Vermont has a long and storied history, and its flag is no exception. The flag of Vermont is a proud symbol of the state’s rugged beauty, deep history, strong sense of individualism, and commitment to unity. Vermont’s flag is rich in meaning and symbolism, and it tells the story of the state’s past, present, and future. So, keep reading to learn all about the flag of Vermont!
Where is Vermont?
Vermont is a small state located in the northeastern United States. It is bordered by Massachusetts to the south, New Hampshire to the east, and New York to the west. Vermont has a great deal of stunning natural beauty, with rolling hills and mountains covered in lush greenery. There are many lakes and rivers throughout the state that offer plenty of recreational activities, such as fishing, boating, and camping. Vermont is also home to several ski resorts, vibrant cities, and charming small towns that attract thousands of people each year.
Vermont’s Natural Wildlife
Vermont is home to a diverse array of flora, fauna, and wildlife. The state boasts an incredible variety of trees, shrubs, and wildflowers including maple, birch, beech, oak, spruce, pine, and more. Vermont is also home to a diverse array of wildlife, including white-tailed deer, beavers, black bears, coyotes, wild turkeys, and more than 200 migratory bird species.
The History and Origin of the Flag of Vermont
While Vermont was a recognized U.S. state for thirteen years prior to 1804, it did not have an “official” flag until then. The Green Mountain Boys flag was sometimes used as a nod to the legendary revolutionary militia of Vermont. Their flag was green with a blue canton (an emblem in the top left quarter of the flag). Within the canton are 13 white stars to symbolize the 13 original colonies. Vermont’s National Guard still uses this flag today.
However, on May 1, 1804, Vermont flew its first official state flag. The flag’s design paid homage to the American Flag with seventeen stars and stripes representing each of the seventeen states at the time. To differentiate itself from other flags, however, Vermont’s state flag had its name embroidered across the center of the top stripe.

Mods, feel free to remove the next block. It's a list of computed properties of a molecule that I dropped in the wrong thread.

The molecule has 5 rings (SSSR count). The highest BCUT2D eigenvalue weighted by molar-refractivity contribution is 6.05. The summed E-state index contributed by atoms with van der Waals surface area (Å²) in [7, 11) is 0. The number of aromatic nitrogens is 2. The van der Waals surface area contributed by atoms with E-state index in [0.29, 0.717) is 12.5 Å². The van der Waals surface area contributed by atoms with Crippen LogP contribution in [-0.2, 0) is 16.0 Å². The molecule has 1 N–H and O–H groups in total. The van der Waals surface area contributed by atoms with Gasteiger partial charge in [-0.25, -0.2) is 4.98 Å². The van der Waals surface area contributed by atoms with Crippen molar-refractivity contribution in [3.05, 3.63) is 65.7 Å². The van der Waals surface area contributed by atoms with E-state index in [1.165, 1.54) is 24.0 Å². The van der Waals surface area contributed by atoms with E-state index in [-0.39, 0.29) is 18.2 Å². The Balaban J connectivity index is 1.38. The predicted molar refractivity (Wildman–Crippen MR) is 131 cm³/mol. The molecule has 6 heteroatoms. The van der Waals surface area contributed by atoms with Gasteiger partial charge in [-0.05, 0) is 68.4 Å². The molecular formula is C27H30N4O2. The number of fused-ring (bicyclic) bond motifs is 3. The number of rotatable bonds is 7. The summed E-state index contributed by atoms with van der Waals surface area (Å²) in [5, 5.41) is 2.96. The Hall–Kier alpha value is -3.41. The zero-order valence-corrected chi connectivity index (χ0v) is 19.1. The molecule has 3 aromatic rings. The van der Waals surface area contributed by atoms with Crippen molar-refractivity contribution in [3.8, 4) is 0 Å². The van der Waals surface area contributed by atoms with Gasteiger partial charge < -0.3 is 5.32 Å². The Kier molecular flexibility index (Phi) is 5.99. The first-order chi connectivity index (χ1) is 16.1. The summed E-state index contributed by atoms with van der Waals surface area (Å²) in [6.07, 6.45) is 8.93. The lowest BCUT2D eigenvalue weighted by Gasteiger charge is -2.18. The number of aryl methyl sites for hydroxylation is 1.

In 1837 Vermont made another alteration to its state flag. Striving for a simpler aesthetic, the state reduced the 17 red and white stripes down to 13 and left only one large star in the corner canton. At the center of the single star was Vermont’s coat of arms.
As time went on, adjustments and modifications to the flag continued. Sometimes the flag had a five-pointed star, while other times it was an eight-pointed star. During the American Civil War, the Spanish-American War, and World War I, Vermont’s state militia used a flag with the state’s coat of arms on a blue background.
Then on June 1, 1923, Vermont officially adopted a new state flag to prevent any confusion with the United States flag. The new flag was inspired by the state’s militia flag: a deep blue backdrop with a regal coat of arms boldly placed in its center.
The Meaning and Symbolism of Vermont’s Flag
The coat of arms of Vermont lies at the center of the state’s flag. It is framed by two pine branches, which honor a special moment in Vermont’s history. These branches commemorate the brave fighting souls who went into the Battle of Plattsburgh with pine sprays pinned to their uniforms during the War of 1812. In addition, the central part of the coat of arms displays a green-hued pine tree — a symbol of resilience as well as an emblem for all of Vermont’s beautiful and lush forests.
Vermont’s coat of arms also pays homage to the importance of the agriculture and dairy industries in the state, with a cow and three sheaves of wheat at the center. The Green Mountains in the background remind us of the state’s geographical beauty. The deer head above signifies Vermont’s dedication to preserving its natural resources and wildlife.
Uniting these icons below the coat of arms is a reminder of what Vermont stands for: “Freedom and Unity”. The state’s motto implies that being united is essential for citizens throughout Vermont to benefit from freedom and civil rights. It also recognizes the necessary balance between individual freedom and the welfare of the common good.
Vermont’s State Symbols
In addition to the flag of Vermont, there are several other official symbols that represent the state. For example, the state bird of Vermont is the hermit thrush (Catharus guttatus), which can be found all throughout Vermont, except during the winter months. Vermont’s state flower is the red clover (Trifolium pratense), a common plant across Vermont’s beautiful countryside landscapes. The state insect is the western honeybee (Apis mellifera), a frequent visitor and pollinator of Vermont’s state flower. Here are a few of Vermont’s official state symbols:
- Vermont’s state bird: hermit thrush (Catharus guttatus)
- Vermont’s state flower: red clover (Trifolium pratense)
- Vermont’s state insect: western honeybee (Apis mellifera)
- Vermont’s state cold-water fish: brook trout (Salvelinus fontinalis)
- Vermont’s state warm-water fish: walleye (Sander vitreous vitreous)
- Vermont’s state tree: sugar maple (Acer saccharum)
- Vermont’s state mammal: Morgan horse (Equus ferus caballus)
- Vermont’s state amphibian: northern leopard frog (Rana pipiens)
- Vermont’s state reptile: the painted turtle (Chrysemys picta)
- Vermont’s state gem: grossular garnet
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- The Camp Griffin Gazette, Available here: https://vermontcivilwar.org/gmcwrt/sep20.pdf